Twenty years on, Kevin Affleck speaks to key figures from Watford's historic 1998/99 promotion-winning campaign in a season-long match programme feature...
There was nothing lucky about Watford's penalty shoot-out victory over Birmingham City. Allan Smart will tell a story in a later edition of this series how the Blues never practised for the eventuality of spot-kicks. Graham Taylor, on the other hand, left no stone unturned. He was preaching from the Gary Player school of hard work when insisting the players rehearsed scoring from 12 yards after every session before the second leg of the play-off semi-final. The more they practised, he figured – just like Player – the luckier they would get.
“We did loads of practise,” said Alec Chamberlain. “Graham wanted it after every day at training. He made everybody walk from the halfway line. I know you can't replicate the same sort of pressure, but he wanted everybody to get in some sort of routine. And it worked. Apart from Stevie Palmer's, they were all immaculate penalties. They stuck to the plan, Graham's plan."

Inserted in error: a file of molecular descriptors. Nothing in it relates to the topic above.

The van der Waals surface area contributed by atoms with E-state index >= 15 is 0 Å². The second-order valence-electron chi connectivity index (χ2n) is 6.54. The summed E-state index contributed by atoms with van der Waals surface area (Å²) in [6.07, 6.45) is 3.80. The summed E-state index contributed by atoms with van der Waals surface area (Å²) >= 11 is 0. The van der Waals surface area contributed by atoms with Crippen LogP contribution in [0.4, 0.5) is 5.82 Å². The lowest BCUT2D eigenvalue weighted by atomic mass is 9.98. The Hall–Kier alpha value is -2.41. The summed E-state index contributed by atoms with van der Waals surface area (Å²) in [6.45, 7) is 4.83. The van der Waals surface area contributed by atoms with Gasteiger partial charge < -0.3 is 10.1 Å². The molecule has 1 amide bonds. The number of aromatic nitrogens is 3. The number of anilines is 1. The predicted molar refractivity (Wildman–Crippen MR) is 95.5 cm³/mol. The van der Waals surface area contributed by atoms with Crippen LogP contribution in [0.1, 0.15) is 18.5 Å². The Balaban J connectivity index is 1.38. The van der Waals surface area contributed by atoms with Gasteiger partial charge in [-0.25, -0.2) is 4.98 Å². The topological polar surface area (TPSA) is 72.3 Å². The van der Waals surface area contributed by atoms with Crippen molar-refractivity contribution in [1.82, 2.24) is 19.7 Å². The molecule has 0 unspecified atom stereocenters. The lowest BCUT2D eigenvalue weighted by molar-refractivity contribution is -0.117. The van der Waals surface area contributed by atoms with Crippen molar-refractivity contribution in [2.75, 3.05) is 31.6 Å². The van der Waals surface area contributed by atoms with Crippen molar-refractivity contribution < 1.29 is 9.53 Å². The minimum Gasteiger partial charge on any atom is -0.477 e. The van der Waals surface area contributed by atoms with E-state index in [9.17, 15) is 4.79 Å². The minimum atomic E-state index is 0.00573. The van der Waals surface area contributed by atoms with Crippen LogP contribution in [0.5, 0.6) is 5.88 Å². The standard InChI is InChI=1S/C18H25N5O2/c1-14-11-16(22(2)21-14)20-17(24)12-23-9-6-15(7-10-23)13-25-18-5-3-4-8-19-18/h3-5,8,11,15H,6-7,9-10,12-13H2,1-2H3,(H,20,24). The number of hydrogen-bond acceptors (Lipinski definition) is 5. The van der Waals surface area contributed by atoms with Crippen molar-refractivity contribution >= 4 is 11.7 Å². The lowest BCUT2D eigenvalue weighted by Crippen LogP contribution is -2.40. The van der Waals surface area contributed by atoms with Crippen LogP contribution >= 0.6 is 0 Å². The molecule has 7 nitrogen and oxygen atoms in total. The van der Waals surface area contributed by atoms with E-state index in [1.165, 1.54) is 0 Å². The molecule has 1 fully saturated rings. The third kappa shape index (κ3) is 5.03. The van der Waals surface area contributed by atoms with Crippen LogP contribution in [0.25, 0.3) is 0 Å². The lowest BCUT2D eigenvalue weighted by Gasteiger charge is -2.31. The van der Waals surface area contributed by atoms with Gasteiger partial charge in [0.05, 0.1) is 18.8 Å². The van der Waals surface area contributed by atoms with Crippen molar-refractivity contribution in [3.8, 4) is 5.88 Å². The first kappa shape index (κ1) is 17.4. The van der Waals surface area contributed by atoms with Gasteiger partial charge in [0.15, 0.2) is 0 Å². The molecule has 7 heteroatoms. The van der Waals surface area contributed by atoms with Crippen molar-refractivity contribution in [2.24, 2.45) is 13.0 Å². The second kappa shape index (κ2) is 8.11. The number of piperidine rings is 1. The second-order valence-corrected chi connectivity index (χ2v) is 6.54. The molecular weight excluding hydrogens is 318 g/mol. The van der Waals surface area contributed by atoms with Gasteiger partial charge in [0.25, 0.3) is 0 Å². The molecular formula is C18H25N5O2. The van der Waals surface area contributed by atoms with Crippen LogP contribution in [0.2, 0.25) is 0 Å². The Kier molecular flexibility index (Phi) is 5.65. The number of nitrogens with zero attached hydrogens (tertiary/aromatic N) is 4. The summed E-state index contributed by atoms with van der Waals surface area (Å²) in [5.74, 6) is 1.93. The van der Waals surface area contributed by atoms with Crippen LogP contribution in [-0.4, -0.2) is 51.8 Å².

Chamberlain's penalty-saving heroics were also no fluke. There were no tablets around in those days and no performance analysts for the goalkeeper to tap into at the end of extra-time, so he had to rely on good old fashioned know-how.
“My penalty record was awful,” Chamberlain said, “so I was grateful to a guiding hand from Kenny Jackett. Ken had worked with Paul Furlong at Watford and knew which side he favoured, so I knew which way to go for that one.”
It worked a treat, Chamberlain thrusting out his big right mitt to push away Furlong's left-footed effort and give Watford the dream start. Palmer's miss straight afterwards meant Watford surrendered the lead immediately and Chamberlain failed to lay a glove on the next six. Even Kevin Poole, his opposite number, smashed one past him.
“I remember looking at the halfway line and wondering when I would be taking one,” said Chamberlain. “We'd gone that deep. I reckon I had to be taking one before Gibbo. I was relieved it didn't come to that, that's for sure.”